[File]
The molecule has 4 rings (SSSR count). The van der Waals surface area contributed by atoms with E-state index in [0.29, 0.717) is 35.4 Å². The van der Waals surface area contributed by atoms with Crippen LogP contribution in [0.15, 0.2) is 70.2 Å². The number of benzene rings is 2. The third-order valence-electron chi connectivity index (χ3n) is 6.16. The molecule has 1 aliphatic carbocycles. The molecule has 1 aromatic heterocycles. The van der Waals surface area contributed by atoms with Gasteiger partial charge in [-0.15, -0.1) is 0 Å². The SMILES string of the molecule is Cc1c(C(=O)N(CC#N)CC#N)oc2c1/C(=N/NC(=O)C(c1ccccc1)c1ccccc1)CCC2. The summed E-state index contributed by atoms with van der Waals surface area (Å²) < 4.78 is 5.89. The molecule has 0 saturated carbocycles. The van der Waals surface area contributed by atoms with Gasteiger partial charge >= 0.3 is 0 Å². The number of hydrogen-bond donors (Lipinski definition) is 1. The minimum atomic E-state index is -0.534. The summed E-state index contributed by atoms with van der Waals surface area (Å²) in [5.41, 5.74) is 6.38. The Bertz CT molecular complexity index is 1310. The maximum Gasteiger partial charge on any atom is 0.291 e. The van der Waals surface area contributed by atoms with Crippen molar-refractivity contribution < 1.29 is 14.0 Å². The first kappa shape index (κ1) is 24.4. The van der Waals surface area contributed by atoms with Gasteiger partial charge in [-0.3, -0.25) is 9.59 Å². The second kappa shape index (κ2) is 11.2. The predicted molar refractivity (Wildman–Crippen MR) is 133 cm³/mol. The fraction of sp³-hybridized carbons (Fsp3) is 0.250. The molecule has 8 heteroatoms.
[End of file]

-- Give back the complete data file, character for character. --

The molecule has 4 rings (SSSR count). The van der Waals surface area contributed by atoms with E-state index in [0.29, 0.717) is 35.4 Å². The van der Waals surface area contributed by atoms with Crippen LogP contribution in [0.15, 0.2) is 70.2 Å². The number of benzene rings is 2. The third-order valence-electron chi connectivity index (χ3n) is 6.16. The molecule has 1 aliphatic carbocycles. The molecule has 1 aromatic heterocycles. The van der Waals surface area contributed by atoms with Gasteiger partial charge in [-0.15, -0.1) is 0 Å². The SMILES string of the molecule is Cc1c(C(=O)N(CC#N)CC#N)oc2c1/C(=N/NC(=O)C(c1ccccc1)c1ccccc1)CCC2. The summed E-state index contributed by atoms with van der Waals surface area (Å²) < 4.78 is 5.89. The molecule has 0 saturated carbocycles. The van der Waals surface area contributed by atoms with Gasteiger partial charge >= 0.3 is 0 Å². The number of hydrogen-bond donors (Lipinski definition) is 1. The minimum atomic E-state index is -0.534. The summed E-state index contributed by atoms with van der Waals surface area (Å²) in [5.41, 5.74) is 6.38. The Bertz CT molecular complexity index is 1310. The maximum Gasteiger partial charge on any atom is 0.291 e. The van der Waals surface area contributed by atoms with Crippen molar-refractivity contribution < 1.29 is 14.0 Å². The first kappa shape index (κ1) is 24.4. The van der Waals surface area contributed by atoms with Gasteiger partial charge in [-0.3, -0.25) is 9.59 Å². The second kappa shape index (κ2) is 11.2. The predicted molar refractivity (Wildman–Crippen MR) is 133 cm³/mol. The fraction of sp³-hybridized carbons (Fsp3) is 0.250. The molecule has 8 heteroatoms.